What to keep in mind when downsizing
For many people, the word downsizing conjures up images of retirees and empty nesters, eager to free up cash for a blissful retirement and spend less time maintaining a family home that no longer serves its purpose.
And while this demographic is without doubt the main downsizers, Ben Trager Homes have found that a growing number of young people and young families are also choosing to economise their lifestyles, so they can spend more time doing the things they love and less time feeling encumbered by the upkeep of a large home.
So where do you start if you’re in the downsizing frame of mind? We think that the best way to get the ball rolling is to start de-cluttering your existing home to work out what you would and wouldn’t want to take with you to the next house. You can then visualise where in a new house you would place the furniture and belongings you wish to hold on to, and this will give you a good idea of just how much space you will need to have in your new home.
If you hope to build a considerably smaller home, for instance moving from a double story home to a single-story dwelling, then you may have to be ruthless when de-cluttering your belongings or find a storage solution for items you simply can’t let go of.
Now that you’ve established what needs to stay and what will go, approach Ben Trager Homes to start planning. This is where you will work out what rooms and amenities will be non-negotiable in your new home, for example, if you would like to be able to do some work at home you might need a separate study. Many retirees also like to ensure there’s room for children and grandchildren to stay, or visiting friends and family, so a guest bedroom and possibly bathroom will be a must in this situation.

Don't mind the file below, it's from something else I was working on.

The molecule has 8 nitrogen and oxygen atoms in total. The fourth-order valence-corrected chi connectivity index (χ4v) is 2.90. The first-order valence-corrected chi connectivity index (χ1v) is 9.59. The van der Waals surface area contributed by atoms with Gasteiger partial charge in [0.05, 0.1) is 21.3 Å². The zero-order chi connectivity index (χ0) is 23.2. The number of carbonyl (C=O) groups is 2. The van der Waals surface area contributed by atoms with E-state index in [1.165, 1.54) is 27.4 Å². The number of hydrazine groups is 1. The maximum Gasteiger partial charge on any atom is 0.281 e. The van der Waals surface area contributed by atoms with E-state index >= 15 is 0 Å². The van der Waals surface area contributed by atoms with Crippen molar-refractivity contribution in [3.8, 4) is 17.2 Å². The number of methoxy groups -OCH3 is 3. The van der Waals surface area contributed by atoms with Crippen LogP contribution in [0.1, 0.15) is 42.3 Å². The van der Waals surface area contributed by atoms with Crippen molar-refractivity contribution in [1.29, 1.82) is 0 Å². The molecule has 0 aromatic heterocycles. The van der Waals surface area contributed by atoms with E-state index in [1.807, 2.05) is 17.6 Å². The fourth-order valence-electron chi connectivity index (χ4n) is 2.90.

Don’t forget to future proof your investment by ensuring that the design of your new home will suit you in the years to come, for example, retirees might want to consider building a single storey home instead of double story, in case of future mobility issues with stairs. Similarly, if you are a retiree you should consider wide hallways, large bathrooms and shower recesses in case walking frames or wheelchairs are needed in your latter years, as well as ensuring that cabinets and appliances are at a comfortable height and garden space is manageable, especially if you plan to travel and want to be able to simply lock up and leave your home whenever the urge takes you.
Downsizing doesn’t mean you need to run off and join the tiny house movement, it just means condensing how you live, and when it’s done well, downsizing will allow you to live a lifestyle you enjoy without sacrificing the home comforts you’ve come to expect.